Doctors prescribe ‘blue therapy’

Doctors prescribe ‘blue therapy’

But many experts now believe that blue spaces, such as lakes and rivers, could be even more useful than green spaces.

“Blue spaces distract us from the everyday problems of life,” says Kate Campbell, a health psychology researcher at Te Herenga Waka-Victoria University in Wellington, New Zealand. “The sound of crashing waves, the smell of salty air, the crunch of sand under our toes…Sensations relax our bodies and tell our minds to shut down.”

Campbell believes that humans have an “innate predisposition” toward the natural environment that once benefited us as an evolving species. Natural spaces that provided sustenance, comfort, and safety to premodern humans are likely to provide a similar sense of ease even in today’s urban world. Spending time in blue spaces, Campbell says, can feel like “coming home.”

The concept of blue health emerged nearly 10 years ago when researchers at the University of Sussex asked 20,000 people to record their feelings at random moments. They collected more than a million responses and discovered that they were human by far the happiest when they were in the blue spaces.

More recently, experts from Glasgow Caledonian University (GCU) found that spending time in blue spaces reduces the risk of stress, anxiety, obesity, cardiovascular disease and premature death.

Niamh Smith, a researcher at GCU and co-author of the study, says the team found an impact on mental and general health of spending time in blue spaces. Research has also linked time spent in blue space with a reduction in body mass index (BMI) and a lower risk of mortality.

“People really appreciates the therapeutic space“says Smith. “They love the sound of running water, having a reflective space to sit quietly, a place to clear their heads from the hustle and bustle of everyday life.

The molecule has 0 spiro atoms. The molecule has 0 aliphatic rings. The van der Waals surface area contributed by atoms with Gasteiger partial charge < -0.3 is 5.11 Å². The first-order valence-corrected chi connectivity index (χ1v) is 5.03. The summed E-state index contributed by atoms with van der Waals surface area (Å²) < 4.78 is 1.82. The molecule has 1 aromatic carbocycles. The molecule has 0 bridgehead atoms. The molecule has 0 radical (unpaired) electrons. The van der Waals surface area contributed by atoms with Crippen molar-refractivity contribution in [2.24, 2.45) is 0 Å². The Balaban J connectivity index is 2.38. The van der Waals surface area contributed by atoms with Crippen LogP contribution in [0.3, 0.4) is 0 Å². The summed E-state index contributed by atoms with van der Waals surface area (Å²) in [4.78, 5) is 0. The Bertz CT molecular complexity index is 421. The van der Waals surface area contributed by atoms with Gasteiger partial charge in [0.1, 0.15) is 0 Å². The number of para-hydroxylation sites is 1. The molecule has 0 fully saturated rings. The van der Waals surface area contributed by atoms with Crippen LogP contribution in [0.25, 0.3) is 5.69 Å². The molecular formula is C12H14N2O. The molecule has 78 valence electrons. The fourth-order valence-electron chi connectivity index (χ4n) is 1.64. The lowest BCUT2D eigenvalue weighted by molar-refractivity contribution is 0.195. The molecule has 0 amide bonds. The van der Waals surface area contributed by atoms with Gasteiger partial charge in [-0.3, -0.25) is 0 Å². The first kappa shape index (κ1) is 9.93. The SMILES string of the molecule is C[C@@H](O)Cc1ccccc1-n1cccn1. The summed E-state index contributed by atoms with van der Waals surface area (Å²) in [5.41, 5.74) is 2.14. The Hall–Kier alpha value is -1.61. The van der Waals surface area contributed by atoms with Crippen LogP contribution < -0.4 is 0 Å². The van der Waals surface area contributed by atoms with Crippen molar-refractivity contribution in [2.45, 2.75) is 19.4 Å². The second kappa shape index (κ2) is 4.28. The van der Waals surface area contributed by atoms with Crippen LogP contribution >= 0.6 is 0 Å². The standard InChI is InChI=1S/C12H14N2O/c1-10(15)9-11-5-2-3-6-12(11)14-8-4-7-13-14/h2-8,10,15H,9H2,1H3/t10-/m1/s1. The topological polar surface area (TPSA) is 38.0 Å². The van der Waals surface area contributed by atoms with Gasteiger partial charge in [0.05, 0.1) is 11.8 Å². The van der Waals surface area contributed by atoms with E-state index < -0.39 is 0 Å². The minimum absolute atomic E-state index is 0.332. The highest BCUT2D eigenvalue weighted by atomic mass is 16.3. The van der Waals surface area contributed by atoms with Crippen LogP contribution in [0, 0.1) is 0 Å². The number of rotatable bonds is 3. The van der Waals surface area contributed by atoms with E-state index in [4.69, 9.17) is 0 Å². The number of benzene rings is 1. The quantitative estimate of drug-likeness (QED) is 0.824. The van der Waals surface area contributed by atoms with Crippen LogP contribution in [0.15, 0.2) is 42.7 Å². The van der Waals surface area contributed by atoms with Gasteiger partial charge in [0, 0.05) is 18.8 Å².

“We know that there are four main ways that blue spaces benefit health – through physical activity, reducing stress, providing space for socialization [and finally the] environmental factors that affect our health. For example, if the river is lined with trees, you have shade.”

In fact, blue spaces are so good for your health that your doctor can now prescribe them.

Blue recipe

“My depression comes in cycles,” says Harune Akthar, speaking from his home in west London.

About ten years ago, the 27-year-old was diagnosed with borderline personality disorder, ADHD, depression and anxiety.

“If I had a bad day, it would take me three to four days to get over it,” he says. “I slept and ignored everyone including my family – and I love my family. I wouldn’t eat. They would rarely see me.”

Over the years, Akthar tried a number of different therapies, but found none that worked for him. Then, in June of this year, the doctor referred him to Blue recipe a scheme run by the Wildbird and Wetland Trust (WWT), charity organization.

After the first day, he didn’t think it was for him. By the end of the second, he couldn’t wait to get back.


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